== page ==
Hurling superstar Seamus Callanan has revealed his belief that Tipperary will never deploy a sweeper and says he wouldn’t approve of the change if they did.
The back-to-back hurler of the year nominee was handed the difficult task of breaking down Cork’s buttressed defence in Sunday’s Munster championship tie.
William Egan operated as Cork’s extra defender and Callanan at times battled two defenders, though finished up with an eight-point haul and had a strong game overall.
Attacker Callanan could come up against another fortified defence next month when Tipp face Limerick in a Munster semi-final. The Shannonsiders overcame Dublin with the clever use of a sweeper in their league quarter-final.
League finalists Clare and Waterford, of course, both deployed sweepers in their recent final battles too, though Callanan didn’t mince his words when asked if hurling is as enjoyable to play now.
“The obvious answer to that is that hurling isn’t as enjoyable,” said Callanan. “Everyone knows that. You don’t need me to tell you that I think that. It spoils open hurling but sure whatever it takes teams to win, let them do it. We don’t play that way and never will.”
Callanan’s comments echo those made by top football forwards Paddy Bradley and Benny Coulter when blanket defending first caught hold in the big ball game.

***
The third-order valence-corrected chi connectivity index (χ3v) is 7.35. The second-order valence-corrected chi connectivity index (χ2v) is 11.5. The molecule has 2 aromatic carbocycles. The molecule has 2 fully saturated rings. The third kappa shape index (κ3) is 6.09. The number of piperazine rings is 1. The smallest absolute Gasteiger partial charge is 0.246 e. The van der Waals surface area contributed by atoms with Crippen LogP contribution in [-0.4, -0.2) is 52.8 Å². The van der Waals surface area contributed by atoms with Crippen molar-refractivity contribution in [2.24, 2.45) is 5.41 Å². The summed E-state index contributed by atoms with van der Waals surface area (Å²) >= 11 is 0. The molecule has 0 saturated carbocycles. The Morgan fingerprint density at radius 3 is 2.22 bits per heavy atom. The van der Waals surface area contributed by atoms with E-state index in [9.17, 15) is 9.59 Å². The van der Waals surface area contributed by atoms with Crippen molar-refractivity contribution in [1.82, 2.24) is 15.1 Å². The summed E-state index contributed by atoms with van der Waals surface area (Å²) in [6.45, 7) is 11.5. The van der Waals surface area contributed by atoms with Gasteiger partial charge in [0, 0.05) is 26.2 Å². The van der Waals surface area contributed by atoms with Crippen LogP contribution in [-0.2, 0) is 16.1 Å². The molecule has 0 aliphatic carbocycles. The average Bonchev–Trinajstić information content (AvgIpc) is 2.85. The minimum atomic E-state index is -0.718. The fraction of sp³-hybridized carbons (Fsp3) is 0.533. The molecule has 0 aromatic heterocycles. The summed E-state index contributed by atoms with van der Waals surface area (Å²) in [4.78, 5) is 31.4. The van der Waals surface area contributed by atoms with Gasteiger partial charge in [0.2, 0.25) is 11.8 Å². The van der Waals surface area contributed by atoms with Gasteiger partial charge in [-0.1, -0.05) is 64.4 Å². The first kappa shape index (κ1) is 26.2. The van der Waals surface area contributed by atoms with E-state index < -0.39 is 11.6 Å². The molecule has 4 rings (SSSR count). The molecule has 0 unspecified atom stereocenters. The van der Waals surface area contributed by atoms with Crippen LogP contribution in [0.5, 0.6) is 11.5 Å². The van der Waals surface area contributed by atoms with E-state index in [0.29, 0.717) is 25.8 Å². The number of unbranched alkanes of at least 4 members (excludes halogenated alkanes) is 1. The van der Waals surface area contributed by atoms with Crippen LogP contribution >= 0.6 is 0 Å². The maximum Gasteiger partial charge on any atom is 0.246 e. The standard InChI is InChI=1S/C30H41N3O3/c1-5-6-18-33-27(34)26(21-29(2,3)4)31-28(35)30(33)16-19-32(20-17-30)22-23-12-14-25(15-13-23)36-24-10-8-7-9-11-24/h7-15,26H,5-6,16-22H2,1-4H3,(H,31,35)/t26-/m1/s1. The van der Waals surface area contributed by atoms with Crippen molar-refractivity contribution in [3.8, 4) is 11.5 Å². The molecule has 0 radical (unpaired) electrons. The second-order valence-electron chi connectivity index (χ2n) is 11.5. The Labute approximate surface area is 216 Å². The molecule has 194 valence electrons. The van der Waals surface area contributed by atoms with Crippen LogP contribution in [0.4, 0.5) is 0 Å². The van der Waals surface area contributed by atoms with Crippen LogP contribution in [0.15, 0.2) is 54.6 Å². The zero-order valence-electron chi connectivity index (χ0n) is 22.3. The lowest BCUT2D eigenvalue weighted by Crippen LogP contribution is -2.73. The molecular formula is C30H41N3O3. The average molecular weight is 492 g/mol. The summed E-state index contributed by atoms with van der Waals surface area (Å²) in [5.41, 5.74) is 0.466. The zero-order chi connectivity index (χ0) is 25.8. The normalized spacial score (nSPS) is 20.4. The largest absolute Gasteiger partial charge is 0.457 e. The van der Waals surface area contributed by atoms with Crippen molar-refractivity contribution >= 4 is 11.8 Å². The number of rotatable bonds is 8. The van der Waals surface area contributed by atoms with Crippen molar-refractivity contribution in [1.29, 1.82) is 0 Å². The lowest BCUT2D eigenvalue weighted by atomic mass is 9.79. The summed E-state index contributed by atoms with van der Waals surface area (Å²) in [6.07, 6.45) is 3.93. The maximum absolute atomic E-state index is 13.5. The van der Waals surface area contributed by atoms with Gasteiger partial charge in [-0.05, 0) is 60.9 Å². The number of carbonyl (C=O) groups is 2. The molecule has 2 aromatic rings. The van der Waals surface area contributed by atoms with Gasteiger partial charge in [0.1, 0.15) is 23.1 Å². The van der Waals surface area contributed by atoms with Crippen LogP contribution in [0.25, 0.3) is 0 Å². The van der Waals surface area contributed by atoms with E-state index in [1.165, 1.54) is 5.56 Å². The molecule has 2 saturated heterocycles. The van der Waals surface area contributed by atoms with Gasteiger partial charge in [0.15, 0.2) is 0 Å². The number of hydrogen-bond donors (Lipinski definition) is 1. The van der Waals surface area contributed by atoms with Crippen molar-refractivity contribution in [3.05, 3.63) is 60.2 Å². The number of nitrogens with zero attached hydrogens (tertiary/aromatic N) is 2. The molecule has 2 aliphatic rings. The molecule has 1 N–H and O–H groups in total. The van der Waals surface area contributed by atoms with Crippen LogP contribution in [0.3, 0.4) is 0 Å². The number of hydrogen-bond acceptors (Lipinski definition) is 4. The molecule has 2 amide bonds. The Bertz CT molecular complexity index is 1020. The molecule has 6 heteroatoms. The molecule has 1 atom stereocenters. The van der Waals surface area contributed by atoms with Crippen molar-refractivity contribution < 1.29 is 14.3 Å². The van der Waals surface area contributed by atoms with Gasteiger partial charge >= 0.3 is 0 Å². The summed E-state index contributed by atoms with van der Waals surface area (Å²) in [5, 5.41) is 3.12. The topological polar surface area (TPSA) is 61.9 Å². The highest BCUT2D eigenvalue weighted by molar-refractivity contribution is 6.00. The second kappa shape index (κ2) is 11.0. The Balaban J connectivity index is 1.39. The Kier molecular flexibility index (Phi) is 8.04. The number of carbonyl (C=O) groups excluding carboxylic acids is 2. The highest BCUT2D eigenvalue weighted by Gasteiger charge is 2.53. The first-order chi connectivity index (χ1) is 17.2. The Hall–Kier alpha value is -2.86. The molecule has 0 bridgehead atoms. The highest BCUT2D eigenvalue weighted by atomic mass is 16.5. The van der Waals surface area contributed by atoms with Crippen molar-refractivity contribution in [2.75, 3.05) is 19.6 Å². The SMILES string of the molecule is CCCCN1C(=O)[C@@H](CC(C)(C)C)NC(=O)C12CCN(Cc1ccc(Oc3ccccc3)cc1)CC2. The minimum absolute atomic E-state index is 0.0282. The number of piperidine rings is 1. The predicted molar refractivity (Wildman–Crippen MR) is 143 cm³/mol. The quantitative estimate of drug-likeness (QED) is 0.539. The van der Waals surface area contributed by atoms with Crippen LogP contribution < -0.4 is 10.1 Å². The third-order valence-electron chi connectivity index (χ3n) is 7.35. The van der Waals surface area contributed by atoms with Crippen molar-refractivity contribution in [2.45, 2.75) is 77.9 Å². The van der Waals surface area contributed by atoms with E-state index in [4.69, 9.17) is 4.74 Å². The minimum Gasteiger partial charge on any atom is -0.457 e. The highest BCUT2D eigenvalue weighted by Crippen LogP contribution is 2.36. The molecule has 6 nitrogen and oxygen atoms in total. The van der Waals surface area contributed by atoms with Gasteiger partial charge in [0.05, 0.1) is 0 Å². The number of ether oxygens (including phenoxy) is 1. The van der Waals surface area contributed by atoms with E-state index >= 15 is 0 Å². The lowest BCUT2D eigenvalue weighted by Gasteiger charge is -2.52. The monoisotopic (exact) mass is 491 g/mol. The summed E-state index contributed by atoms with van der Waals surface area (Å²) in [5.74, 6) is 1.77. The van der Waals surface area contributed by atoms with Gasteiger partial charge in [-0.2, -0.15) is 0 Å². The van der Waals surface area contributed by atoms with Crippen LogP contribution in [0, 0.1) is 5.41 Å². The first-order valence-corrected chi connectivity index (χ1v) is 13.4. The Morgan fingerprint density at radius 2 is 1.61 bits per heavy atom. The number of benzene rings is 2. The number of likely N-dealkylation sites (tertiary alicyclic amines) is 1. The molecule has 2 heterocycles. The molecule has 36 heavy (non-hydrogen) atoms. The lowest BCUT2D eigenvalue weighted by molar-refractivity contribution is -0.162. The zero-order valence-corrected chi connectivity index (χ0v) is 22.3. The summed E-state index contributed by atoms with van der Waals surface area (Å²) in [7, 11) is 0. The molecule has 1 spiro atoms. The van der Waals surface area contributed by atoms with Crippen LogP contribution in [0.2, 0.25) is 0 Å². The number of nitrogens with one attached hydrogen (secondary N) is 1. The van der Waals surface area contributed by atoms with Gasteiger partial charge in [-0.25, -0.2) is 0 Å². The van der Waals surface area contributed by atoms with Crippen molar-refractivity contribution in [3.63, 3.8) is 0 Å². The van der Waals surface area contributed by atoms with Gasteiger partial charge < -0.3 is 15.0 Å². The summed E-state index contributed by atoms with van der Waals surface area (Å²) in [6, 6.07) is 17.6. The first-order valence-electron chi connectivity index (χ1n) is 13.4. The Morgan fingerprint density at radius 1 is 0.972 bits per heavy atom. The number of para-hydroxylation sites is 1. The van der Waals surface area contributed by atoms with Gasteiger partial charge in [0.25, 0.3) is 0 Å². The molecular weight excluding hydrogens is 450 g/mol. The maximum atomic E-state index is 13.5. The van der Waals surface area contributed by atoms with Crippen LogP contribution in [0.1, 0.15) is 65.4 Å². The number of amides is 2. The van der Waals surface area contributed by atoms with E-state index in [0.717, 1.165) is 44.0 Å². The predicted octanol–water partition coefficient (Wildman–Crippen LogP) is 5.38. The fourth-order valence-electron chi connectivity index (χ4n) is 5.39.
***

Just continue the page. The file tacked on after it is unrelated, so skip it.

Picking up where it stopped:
Both Bradley and Coulter claimed football was going down a negative route at the time and Callanan suggested it’s the same for hurling now.
“Well I’d say when people take players out of their forward line I wouldn’t think that’s a positive route anyway,” he said.
“Players are experienced enough there to adapt to that on the pitch. Obviously going into a game you have to be aware of the opposition and what they might do.
“At the same time we’re more focusing on the positive things that Tipperary can do.”
Veteran Galway defender David Collins said this week that mass defending is probably a phase that will pass.
“I don’t think about it,” said Callanan. “I only think about how we play, which is 15 on 15. Any other sort of structure that any other county wants to use, they can use it all they want but it’s none of my interest.”
Like Callanan, Kilkenny manager Brian Cody has stated that the Cats will never go down the road of an extra man in defence. But current hurler of the year TJ Reid said just this month that the back-to-back All-Ireland champions may have to bow to pragmatism at some point and drop a man back.
Callanan said his strong hope is that Tipp never go that way. “Absolutely. I hope Tipperary don’t go that way anyway. I wouldn’t be approving of it if they did. Not that it’s my say or anything.”
It’s been suggested that crowds could fall at hurling games in line with the reduction in goals being scored. “I don’t know, the drawn league final was actually a great game, it finished up a great game,” said Callanan.
“I can’t talk for anyone else whether they will go to a match or not. Some people enjoy it. Maybe it’s making some other teams more competitive than if they played a different brand of hurling. Each to their own. It’s not my favourite style. It’s not the style I’d like to play but it is what it is. I think in Tipperary we have a belief in our system. We try and be positive in what we do. That’s the way we like to play so why should we change?”
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